Kids should dream big, and Skyler is turning his vision into reality in the center of
"I'm trying," said Skyler, 16, who thinks he might want to be a roller-coaster engineer someday. He has been riding roller coasters when he can and taking note of every detail involved in the construction. Plus, he has been doing research. He knows of the most impressive rides like the Kinga Ka in
After researching, he went to work on his own idea with the help of his friend,
Already there is visible evidence of a thrill machine in the Cohen's quiet backyard. His parents are aware of what he is doing.
"They think it's crazy, but cool," he said.
The plan is to complete a track that dips down and then takes a sharp curve before heading back up. Once it goes up again, it will stop and slowly back down to a stop.
To support the structure, he has used reinforced beams braced in buckets of hardened cement. Getting the turn in the track was a challenge to create; he ended up bending PVC pipe with his bare hands.
"I love roller coasters and the adrenalin rush you get riding them. You can't get that in everyday life," said Skyler.
Riders will have to wait their turn for their adrenalin rush on this single-seat ride. But once operational, the thrill will be there on the first incline. He has already created the prototype seat and chosen wisely, using "up-stop" wheels that keep the roller coaster stable. According to Roller Coaster 101, "up-stop wheels are placed under the rail to prevent the vehicle from coming off the track over airtime hills." Obviously, a roller-coaster's wheels can make or break the ride.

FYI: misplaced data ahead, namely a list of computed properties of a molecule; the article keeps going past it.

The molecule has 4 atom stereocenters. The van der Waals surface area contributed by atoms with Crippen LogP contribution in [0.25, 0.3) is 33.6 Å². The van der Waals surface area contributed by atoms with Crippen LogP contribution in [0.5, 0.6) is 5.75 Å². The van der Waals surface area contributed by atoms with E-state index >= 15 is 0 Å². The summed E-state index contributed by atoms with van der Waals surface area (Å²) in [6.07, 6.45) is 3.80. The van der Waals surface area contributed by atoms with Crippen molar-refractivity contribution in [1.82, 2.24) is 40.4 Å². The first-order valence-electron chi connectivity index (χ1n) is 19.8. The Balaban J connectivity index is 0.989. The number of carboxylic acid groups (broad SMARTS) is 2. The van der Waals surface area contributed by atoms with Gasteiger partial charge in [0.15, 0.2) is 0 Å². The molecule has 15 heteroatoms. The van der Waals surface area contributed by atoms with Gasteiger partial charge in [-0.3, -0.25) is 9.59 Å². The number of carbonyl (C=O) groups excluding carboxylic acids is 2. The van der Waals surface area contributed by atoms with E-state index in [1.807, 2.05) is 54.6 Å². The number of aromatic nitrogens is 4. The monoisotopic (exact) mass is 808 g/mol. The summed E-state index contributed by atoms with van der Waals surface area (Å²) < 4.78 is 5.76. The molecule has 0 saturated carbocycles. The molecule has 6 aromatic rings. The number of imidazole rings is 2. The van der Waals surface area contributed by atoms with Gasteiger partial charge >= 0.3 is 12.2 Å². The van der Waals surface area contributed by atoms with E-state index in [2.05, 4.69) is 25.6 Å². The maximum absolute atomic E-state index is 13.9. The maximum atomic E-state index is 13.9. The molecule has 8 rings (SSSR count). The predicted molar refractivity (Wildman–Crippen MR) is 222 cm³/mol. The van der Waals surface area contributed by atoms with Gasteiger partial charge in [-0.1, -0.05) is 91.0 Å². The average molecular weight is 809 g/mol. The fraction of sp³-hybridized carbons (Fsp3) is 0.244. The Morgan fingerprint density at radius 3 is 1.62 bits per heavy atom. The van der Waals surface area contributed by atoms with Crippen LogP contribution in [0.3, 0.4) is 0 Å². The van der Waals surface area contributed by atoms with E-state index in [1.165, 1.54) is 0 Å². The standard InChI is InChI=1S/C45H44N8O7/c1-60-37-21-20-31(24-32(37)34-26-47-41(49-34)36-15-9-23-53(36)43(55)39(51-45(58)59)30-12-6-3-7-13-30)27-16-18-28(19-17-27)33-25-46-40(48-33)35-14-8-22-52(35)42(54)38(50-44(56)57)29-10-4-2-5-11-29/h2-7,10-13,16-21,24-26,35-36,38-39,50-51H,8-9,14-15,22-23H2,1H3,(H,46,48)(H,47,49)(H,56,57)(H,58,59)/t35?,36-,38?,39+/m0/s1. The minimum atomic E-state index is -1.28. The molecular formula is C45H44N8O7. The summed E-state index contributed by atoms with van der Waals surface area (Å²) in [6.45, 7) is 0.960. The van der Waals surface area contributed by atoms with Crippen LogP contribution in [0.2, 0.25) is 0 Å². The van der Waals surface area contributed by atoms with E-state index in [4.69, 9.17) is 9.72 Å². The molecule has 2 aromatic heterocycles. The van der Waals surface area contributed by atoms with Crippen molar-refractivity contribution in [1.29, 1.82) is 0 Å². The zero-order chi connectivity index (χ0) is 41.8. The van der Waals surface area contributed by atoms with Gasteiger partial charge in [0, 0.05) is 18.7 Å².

"This will be safer than
He said the ride should hold a 260-pound person because his friend's father hung from the structure and it didn't crumble.
After purchasing the official wheels and some of the lumber, pipe and cement for part of the track, Skyler was met with the reality many construction companies experience in tough economic times -- cash flow. After all, it takes money for supplies, and Skyler and Dalton have already sunk more than
The project shouldn't be stalled for long. Skyler is mowing lawns to bring in some cash. When it's finally complete, he might just have to give up the lawn mowing business and charge admission for rides.
Years from now, when Skyler's an old man and a world renowned roller-coaster engineer, maybe he'll tell a reporter how it all began in his backyard in
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